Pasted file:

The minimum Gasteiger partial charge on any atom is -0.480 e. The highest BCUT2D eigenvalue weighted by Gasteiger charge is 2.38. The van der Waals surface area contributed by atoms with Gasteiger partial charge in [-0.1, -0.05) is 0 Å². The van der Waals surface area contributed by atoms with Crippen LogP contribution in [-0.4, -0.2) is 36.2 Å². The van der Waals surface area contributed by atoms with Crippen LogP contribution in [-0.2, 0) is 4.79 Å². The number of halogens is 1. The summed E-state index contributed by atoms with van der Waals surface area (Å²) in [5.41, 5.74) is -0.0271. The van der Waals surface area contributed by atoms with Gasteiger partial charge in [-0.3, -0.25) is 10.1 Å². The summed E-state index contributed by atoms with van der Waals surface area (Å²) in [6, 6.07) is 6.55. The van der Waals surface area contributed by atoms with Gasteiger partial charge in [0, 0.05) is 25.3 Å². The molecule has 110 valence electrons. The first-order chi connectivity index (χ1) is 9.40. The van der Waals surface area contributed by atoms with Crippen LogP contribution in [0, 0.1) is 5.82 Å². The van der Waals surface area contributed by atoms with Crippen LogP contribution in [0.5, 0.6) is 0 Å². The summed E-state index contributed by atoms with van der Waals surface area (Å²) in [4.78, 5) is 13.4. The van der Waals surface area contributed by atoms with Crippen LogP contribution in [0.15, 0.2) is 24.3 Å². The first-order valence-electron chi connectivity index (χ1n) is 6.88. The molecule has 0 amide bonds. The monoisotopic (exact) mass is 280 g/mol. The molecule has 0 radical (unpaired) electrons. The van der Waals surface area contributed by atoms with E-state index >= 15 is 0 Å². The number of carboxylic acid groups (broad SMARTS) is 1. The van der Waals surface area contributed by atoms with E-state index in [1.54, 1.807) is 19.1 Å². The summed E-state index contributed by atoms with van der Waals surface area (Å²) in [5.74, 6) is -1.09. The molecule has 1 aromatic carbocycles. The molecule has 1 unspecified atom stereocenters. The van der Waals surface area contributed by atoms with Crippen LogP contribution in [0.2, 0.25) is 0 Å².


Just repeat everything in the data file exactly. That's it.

The minimum Gasteiger partial charge on any atom is -0.480 e. The highest BCUT2D eigenvalue weighted by Gasteiger charge is 2.38. The van der Waals surface area contributed by atoms with Gasteiger partial charge in [-0.1, -0.05) is 0 Å². The van der Waals surface area contributed by atoms with Crippen LogP contribution in [-0.4, -0.2) is 36.2 Å². The van der Waals surface area contributed by atoms with Crippen LogP contribution in [-0.2, 0) is 4.79 Å². The number of halogens is 1. The summed E-state index contributed by atoms with van der Waals surface area (Å²) in [5.41, 5.74) is -0.0271. The van der Waals surface area contributed by atoms with Gasteiger partial charge in [-0.3, -0.25) is 10.1 Å². The summed E-state index contributed by atoms with van der Waals surface area (Å²) in [6, 6.07) is 6.55. The van der Waals surface area contributed by atoms with Gasteiger partial charge in [0, 0.05) is 25.3 Å². The molecule has 110 valence electrons. The first-order chi connectivity index (χ1) is 9.40. The van der Waals surface area contributed by atoms with Crippen LogP contribution in [0, 0.1) is 5.82 Å². The van der Waals surface area contributed by atoms with Crippen LogP contribution in [0.5, 0.6) is 0 Å². The summed E-state index contributed by atoms with van der Waals surface area (Å²) in [4.78, 5) is 13.4. The van der Waals surface area contributed by atoms with Crippen LogP contribution in [0.15, 0.2) is 24.3 Å². The first-order valence-electron chi connectivity index (χ1n) is 6.88. The molecule has 0 amide bonds. The monoisotopic (exact) mass is 280 g/mol. The molecule has 0 radical (unpaired) electrons. The van der Waals surface area contributed by atoms with E-state index >= 15 is 0 Å². The number of carboxylic acid groups (broad SMARTS) is 1. The van der Waals surface area contributed by atoms with E-state index in [1.54, 1.807) is 19.1 Å². The summed E-state index contributed by atoms with van der Waals surface area (Å²) in [5.74, 6) is -1.09. The molecule has 1 aromatic carbocycles. The molecule has 1 unspecified atom stereocenters. The van der Waals surface area contributed by atoms with Crippen LogP contribution in [0.2, 0.25) is 0 Å².